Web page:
Snapshot: Right at the outset, let’s make one thing clear. Driving at night might not be very safe in India, especially with the kind of roads and unpredictable traffic conditions one may encounter. Also, you’ll miss out most of the best scenery that India serves up on her roads. But then again, if you must make a journey at night, here are 10 vital tips that can make you drive a safer one.
Before the night journey
Jumping into the car after a long day of work and setting off to your destination a thousand kilometers away isn’t the best way to start your drive. A well rested body is an alert body that can cope up with the rigors that Indian roads can throw at it during the sun down hours. So, if you have a long day of work, ensure that you get a couple of hours of nap before embarking on that night drive. Sleeping for 4-5 hours before the journey works even better.
First of all, the car you intend to drive during the night must have proven to be reliable. You don’t want a car that shuts off on you in the middle of nowhere, do you? Moving on, ensure that the car is well maintained, has its vital aggregates such as tyres, headlamps and turn indicators in good shape. A tool kit with the basic essentials such as a jack and a wheel spanner are musts. Do carry your manual along too. A clean windscreen is mandatory. Carry a few bottles of water and a few newspapers along with you so that you can wash and wipe the windscreen and headlamps when they get dirty. Carry plenty of drinking water along and a few non-oily snacks, read fruits, will be welcome additions.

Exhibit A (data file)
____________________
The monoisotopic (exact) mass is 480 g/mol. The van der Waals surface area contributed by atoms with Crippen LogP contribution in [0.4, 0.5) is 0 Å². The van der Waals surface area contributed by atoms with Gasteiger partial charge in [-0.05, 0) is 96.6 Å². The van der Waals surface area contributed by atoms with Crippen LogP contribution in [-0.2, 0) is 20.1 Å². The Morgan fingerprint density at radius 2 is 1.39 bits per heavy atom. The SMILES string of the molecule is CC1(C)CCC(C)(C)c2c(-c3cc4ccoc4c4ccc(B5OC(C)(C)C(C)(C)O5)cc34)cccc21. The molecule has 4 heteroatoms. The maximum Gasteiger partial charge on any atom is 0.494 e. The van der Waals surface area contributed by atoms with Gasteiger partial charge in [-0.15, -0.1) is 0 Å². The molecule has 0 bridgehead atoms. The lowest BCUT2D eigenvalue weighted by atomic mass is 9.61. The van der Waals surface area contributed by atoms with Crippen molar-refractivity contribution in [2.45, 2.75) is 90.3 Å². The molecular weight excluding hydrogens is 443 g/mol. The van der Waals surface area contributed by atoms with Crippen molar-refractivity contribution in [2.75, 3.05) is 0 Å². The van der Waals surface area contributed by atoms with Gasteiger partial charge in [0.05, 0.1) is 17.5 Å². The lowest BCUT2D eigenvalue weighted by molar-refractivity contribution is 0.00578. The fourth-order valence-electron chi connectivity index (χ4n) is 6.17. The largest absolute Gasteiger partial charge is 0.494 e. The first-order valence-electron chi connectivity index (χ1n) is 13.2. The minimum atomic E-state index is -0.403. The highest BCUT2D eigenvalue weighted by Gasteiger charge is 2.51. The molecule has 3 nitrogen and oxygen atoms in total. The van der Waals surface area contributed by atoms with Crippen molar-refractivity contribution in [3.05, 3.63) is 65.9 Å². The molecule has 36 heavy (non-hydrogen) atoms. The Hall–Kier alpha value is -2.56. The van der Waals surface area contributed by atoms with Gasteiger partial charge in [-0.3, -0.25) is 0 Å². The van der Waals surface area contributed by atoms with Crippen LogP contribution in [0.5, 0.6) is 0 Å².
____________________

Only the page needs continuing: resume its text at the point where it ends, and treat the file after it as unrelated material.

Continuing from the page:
Having a hearty, five course meal at night isn’t advisable even when you aren’t driving. So, having one just before a night drive is a dumb thing to do. Eat light and go easy on the carbohydrates so that you don’t doze off at the wheel. Oily food is best avoided.
Invest in good quality auxiliary lamps
Most hatchbacks and sedans in India have poor OEM headlamps. Good lighting is critical on night drives. So, it wouldn’t be a bad idea to invest in good quality auxiliary lamps if your stock headlamps are weak. Also, do consider upping the wattage of your headlamps if such a move does help in improving illumination and light spread. Reputed brands for auxiliary lamps are Hella and LightForce.
So, you’re all set to embark on your first long distance night drive. Time to belt up and hit the road.
Well, Slow Down
By slow down, we mean it’s better that you drive at a speed that’s slower than what you would normally do on the same road during the day. For instance, if you do about 100 Kph on the given highway during the day, 90 Kph or 80 Kph at night would be better, even if you’re extremely familiar with the road. Darkness brings surprises with it and Indian roads are notorious for having broken down trucks on the fast lane and sometimes even tractor trailers moving chugging along at a steady 40 Kph. These vehicles usually have no reflectors and are almost invisible till you get too close for comfort, and perhaps evasive action.
Maintain larger distances